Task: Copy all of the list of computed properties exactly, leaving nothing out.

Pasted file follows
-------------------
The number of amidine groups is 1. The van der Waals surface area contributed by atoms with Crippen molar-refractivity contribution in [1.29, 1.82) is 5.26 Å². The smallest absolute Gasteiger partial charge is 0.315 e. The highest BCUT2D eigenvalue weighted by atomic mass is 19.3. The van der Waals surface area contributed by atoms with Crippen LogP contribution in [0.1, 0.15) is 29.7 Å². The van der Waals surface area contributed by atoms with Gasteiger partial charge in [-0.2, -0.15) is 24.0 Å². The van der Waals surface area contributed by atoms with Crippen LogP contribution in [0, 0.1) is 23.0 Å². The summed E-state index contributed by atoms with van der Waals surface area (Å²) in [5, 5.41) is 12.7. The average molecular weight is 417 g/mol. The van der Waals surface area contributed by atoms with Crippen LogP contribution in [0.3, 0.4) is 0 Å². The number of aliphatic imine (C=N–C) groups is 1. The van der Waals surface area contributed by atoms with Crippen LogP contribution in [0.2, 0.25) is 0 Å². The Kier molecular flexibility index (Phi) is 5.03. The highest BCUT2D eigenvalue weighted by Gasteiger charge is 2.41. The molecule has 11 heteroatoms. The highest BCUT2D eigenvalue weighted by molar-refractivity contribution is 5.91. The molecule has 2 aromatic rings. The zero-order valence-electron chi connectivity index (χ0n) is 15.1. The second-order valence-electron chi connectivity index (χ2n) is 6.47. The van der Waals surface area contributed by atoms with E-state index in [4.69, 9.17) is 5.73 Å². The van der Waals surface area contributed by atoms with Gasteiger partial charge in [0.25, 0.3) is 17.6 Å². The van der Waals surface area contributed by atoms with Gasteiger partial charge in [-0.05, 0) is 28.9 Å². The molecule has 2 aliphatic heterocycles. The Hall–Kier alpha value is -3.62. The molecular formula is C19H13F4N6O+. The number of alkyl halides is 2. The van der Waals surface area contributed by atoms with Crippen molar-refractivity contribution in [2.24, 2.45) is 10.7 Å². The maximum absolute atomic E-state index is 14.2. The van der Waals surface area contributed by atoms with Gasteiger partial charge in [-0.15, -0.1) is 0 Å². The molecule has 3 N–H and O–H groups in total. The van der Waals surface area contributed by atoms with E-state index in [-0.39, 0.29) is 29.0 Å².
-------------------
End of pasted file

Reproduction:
The number of amidine groups is 1. The van der Waals surface area contributed by atoms with Crippen molar-refractivity contribution in [1.29, 1.82) is 5.26 Å². The smallest absolute Gasteiger partial charge is 0.315 e. The highest BCUT2D eigenvalue weighted by atomic mass is 19.3. The van der Waals surface area contributed by atoms with Crippen LogP contribution in [0.1, 0.15) is 29.7 Å². The van der Waals surface area contributed by atoms with Gasteiger partial charge in [-0.2, -0.15) is 24.0 Å². The van der Waals surface area contributed by atoms with Crippen LogP contribution in [0, 0.1) is 23.0 Å². The summed E-state index contributed by atoms with van der Waals surface area (Å²) in [5, 5.41) is 12.7. The average molecular weight is 417 g/mol. The van der Waals surface area contributed by atoms with Crippen LogP contribution in [0.3, 0.4) is 0 Å². The number of aliphatic imine (C=N–C) groups is 1. The van der Waals surface area contributed by atoms with Crippen LogP contribution in [0.2, 0.25) is 0 Å². The Kier molecular flexibility index (Phi) is 5.03. The highest BCUT2D eigenvalue weighted by Gasteiger charge is 2.41. The molecule has 11 heteroatoms. The highest BCUT2D eigenvalue weighted by molar-refractivity contribution is 5.91. The molecule has 2 aromatic rings. The zero-order valence-electron chi connectivity index (χ0n) is 15.1. The second-order valence-electron chi connectivity index (χ2n) is 6.47. The van der Waals surface area contributed by atoms with E-state index in [4.69, 9.17) is 5.73 Å². The van der Waals surface area contributed by atoms with Gasteiger partial charge in [0.25, 0.3) is 17.6 Å². The van der Waals surface area contributed by atoms with Gasteiger partial charge in [-0.05, 0) is 28.9 Å². The molecule has 2 aliphatic heterocycles. The Hall–Kier alpha value is -3.62. The molecular formula is C19H13F4N6O+. The number of alkyl halides is 2. The van der Waals surface area contributed by atoms with Crippen molar-refractivity contribution in [2.24, 2.45) is 10.7 Å². The maximum absolute atomic E-state index is 14.2. The van der Waals surface area contributed by atoms with Gasteiger partial charge in [-0.15, -0.1) is 0 Å². The molecule has 3 N–H and O–H groups in total. The van der Waals surface area contributed by atoms with E-state index in [-0.39, 0.29) is 29.0 Å².